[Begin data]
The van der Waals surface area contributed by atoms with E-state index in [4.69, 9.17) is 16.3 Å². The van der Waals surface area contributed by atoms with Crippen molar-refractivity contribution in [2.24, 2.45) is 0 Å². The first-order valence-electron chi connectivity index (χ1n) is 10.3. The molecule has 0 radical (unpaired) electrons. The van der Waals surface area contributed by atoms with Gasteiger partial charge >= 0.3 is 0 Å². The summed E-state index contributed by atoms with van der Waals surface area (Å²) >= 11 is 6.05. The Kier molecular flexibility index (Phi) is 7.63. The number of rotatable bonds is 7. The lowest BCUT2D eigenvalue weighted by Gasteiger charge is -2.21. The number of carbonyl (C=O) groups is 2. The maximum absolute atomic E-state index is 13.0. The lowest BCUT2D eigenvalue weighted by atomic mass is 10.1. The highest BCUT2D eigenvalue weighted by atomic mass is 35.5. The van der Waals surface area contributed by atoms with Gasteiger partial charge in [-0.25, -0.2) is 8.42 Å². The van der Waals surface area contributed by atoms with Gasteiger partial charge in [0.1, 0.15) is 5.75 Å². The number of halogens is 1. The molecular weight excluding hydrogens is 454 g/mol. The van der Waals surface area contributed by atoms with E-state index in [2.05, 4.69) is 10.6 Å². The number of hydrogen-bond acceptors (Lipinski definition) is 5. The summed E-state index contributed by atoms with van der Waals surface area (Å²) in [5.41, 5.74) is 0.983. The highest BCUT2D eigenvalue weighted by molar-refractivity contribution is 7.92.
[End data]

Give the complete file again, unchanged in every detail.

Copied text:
The van der Waals surface area contributed by atoms with E-state index in [4.69, 9.17) is 16.3 Å². The van der Waals surface area contributed by atoms with Crippen molar-refractivity contribution in [2.24, 2.45) is 0 Å². The first-order valence-electron chi connectivity index (χ1n) is 10.3. The molecule has 0 radical (unpaired) electrons. The van der Waals surface area contributed by atoms with Gasteiger partial charge >= 0.3 is 0 Å². The summed E-state index contributed by atoms with van der Waals surface area (Å²) >= 11 is 6.05. The Kier molecular flexibility index (Phi) is 7.63. The number of rotatable bonds is 7. The lowest BCUT2D eigenvalue weighted by Gasteiger charge is -2.21. The number of carbonyl (C=O) groups is 2. The maximum absolute atomic E-state index is 13.0. The lowest BCUT2D eigenvalue weighted by atomic mass is 10.1. The highest BCUT2D eigenvalue weighted by atomic mass is 35.5. The van der Waals surface area contributed by atoms with Gasteiger partial charge in [-0.25, -0.2) is 8.42 Å². The van der Waals surface area contributed by atoms with Gasteiger partial charge in [0.1, 0.15) is 5.75 Å². The number of halogens is 1. The molecular weight excluding hydrogens is 454 g/mol. The van der Waals surface area contributed by atoms with E-state index in [2.05, 4.69) is 10.6 Å². The number of hydrogen-bond acceptors (Lipinski definition) is 5. The summed E-state index contributed by atoms with van der Waals surface area (Å²) in [5.41, 5.74) is 0.983. The highest BCUT2D eigenvalue weighted by molar-refractivity contribution is 7.92.